The Great Recession that plagued personal finances from 1993 to 2008 had a significant impact on the amount of money Americans were saving. Savings figures for the period were at the lowest levels in recent history.
But by May of 2009, the household savings rate had climbed to 6.9 percent, the highest level since 1993. It took a major financial jolt to get people back on the right track. The effect of the recession, coming on the heels of a period of high borrowing, was a disaster for many. Bankruptcy filings had nearly doubled by the end of 2008.
If you have lingering concerns about the state of your own finances, check your data against these indicators. Make adjustments if necessary.
5 Steps To Financial Health
1. Check your credit score. In a range of 300 to 850, the higher your score, the better your financial health. Lenders use this score to determine if they want to do business with you. To get a credit score without cost, contact one of the three primary credit bureaus, TransUnion, Equifax or Experian. If your score is below 600, try to improve it by paying down debt, satisfying outstanding judgments or curb your use of credit cards.
2. If you are saving less than 5 percent of your income, it isn’t enough. In 1993, the rate, at 7 percent, was the highest it had been. Since then, too many earners began dipping into savings to see them through the recession, rather than adding to their savings cushion. The trend now is up and if you haven’t joined the savers, now is the time. Don’t look at it as an immediate thing, but as part of the retirement you hope to have. If your savings backup is niggardly, it may disappear entirely in the event of a medical emergency or any other of the many financial challenges that can bite when you aren’t prepared. Make savings of 10 percent of income a goal.
3. You can be pretty sure you are in over your head if you carry credit card balances from month to month or if you are paying only a small amount to the principal. This is a major cause of financial stress for many people. Ideally, you use a credit card only in emergencies, or charge only what you can pay off in a month. Then you start whittling away at the total, paying whatever you can over the expected monthly payment. Only $5,000 in credit card debt requires a minimum $200 a month and can ultimately cost $8,000, taking up to 13 years to pay off.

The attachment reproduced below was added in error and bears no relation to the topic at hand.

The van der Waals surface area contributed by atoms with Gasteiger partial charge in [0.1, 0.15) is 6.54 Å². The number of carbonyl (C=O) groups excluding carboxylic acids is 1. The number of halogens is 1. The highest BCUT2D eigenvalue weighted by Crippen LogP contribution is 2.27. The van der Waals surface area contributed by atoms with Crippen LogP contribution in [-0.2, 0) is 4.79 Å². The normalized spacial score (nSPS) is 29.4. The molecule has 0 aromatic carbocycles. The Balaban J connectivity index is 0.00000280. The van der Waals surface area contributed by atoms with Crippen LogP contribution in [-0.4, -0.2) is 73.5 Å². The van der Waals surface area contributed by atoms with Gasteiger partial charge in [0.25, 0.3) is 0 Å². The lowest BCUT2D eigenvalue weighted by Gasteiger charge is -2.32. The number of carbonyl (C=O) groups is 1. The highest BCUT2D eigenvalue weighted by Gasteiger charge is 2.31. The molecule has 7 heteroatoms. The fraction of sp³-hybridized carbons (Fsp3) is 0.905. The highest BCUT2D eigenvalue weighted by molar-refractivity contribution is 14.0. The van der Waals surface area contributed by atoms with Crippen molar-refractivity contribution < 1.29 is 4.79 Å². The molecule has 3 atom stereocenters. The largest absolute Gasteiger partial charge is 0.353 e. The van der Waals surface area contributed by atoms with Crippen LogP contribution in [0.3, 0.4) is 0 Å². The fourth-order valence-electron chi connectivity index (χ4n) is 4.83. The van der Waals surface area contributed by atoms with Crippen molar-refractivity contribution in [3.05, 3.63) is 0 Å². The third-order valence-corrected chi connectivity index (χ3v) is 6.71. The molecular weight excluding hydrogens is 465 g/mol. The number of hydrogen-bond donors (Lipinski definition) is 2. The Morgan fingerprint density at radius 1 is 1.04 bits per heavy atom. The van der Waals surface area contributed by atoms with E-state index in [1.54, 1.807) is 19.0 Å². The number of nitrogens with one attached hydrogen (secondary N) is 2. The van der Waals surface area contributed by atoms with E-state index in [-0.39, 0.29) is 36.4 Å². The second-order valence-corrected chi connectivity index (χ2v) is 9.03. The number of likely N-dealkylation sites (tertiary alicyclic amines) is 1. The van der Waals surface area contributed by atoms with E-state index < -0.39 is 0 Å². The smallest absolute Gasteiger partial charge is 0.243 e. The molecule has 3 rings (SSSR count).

4. If housing consumes more than 28 percent of your income, you are in trouble. Almost certainly you will have to cut back in other areas of your budget to handle that load. When the housing market was thriving, the mortgage lenders were allowing people to buy homes that absorbed up to 35 percent of their income, but with the country just coming out of the housing slump, they are edging back to the 28 percent figure. Give some serious thought to downsizing if possible.
5. If your non-housing bills are going crazy, you can assume you need to do something to restore balance. Succumbing to the temptation to buy items on time, you end up paying what seem to be relatively small amounts on a dozen or more products or services. Then relative small quickly becomes over-large and you’re suddenly in the category in which the required outgo is larger than the income. Assess your situation by putting all the bills on the table and seriously discussing them. Identify what you can trim or do without and then do without it. Just one for-instance: Do you really need a 500-channel cable TV package if you are using only a few of the channels? Do you really need a land line if you have cell phones? Etc. etc. etc. An honest look may help your family regain control of its resources without any really painful sacrifices.
Do what you can to avoid become part of the dismal foreclosure and bankruptcy statistics. Keep tabs on your finances and move toward a better distribution of what you have for the sake of the future as well as the present.